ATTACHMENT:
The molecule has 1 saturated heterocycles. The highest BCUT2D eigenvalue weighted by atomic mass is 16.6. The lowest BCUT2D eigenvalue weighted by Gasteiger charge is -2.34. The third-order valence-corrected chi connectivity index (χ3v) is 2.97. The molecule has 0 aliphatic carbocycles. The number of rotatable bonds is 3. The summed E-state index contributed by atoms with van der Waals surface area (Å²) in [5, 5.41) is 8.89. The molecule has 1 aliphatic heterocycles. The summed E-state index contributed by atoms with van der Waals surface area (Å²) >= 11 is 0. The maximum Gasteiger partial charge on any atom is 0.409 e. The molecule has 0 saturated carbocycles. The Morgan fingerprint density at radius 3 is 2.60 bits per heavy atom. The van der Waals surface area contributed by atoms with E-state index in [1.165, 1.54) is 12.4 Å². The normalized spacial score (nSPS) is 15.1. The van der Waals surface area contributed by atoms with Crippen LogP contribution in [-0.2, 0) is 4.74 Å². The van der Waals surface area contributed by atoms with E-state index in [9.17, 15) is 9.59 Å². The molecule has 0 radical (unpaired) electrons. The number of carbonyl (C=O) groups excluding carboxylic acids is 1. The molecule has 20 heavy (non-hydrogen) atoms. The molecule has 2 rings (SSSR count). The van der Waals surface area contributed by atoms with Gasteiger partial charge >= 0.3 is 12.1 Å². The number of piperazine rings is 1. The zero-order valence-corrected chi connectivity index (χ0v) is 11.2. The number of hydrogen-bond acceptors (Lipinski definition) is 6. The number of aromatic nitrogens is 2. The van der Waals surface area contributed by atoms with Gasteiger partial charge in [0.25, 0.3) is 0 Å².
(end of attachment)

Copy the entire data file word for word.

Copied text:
The molecule has 1 saturated heterocycles. The highest BCUT2D eigenvalue weighted by atomic mass is 16.6. The lowest BCUT2D eigenvalue weighted by Gasteiger charge is -2.34. The third-order valence-corrected chi connectivity index (χ3v) is 2.97. The molecule has 0 aliphatic carbocycles. The number of rotatable bonds is 3. The summed E-state index contributed by atoms with van der Waals surface area (Å²) in [5, 5.41) is 8.89. The molecule has 1 aliphatic heterocycles. The summed E-state index contributed by atoms with van der Waals surface area (Å²) >= 11 is 0. The maximum Gasteiger partial charge on any atom is 0.409 e. The molecule has 0 saturated carbocycles. The Morgan fingerprint density at radius 3 is 2.60 bits per heavy atom. The van der Waals surface area contributed by atoms with E-state index in [1.165, 1.54) is 12.4 Å². The normalized spacial score (nSPS) is 15.1. The van der Waals surface area contributed by atoms with Crippen LogP contribution in [-0.2, 0) is 4.74 Å². The van der Waals surface area contributed by atoms with E-state index in [9.17, 15) is 9.59 Å². The molecule has 0 radical (unpaired) electrons. The number of carbonyl (C=O) groups excluding carboxylic acids is 1. The molecule has 20 heavy (non-hydrogen) atoms. The molecule has 2 rings (SSSR count). The van der Waals surface area contributed by atoms with Gasteiger partial charge >= 0.3 is 12.1 Å². The number of piperazine rings is 1. The zero-order valence-corrected chi connectivity index (χ0v) is 11.2. The number of hydrogen-bond acceptors (Lipinski definition) is 6. The number of aromatic nitrogens is 2. The van der Waals surface area contributed by atoms with Gasteiger partial charge in [0.25, 0.3) is 0 Å².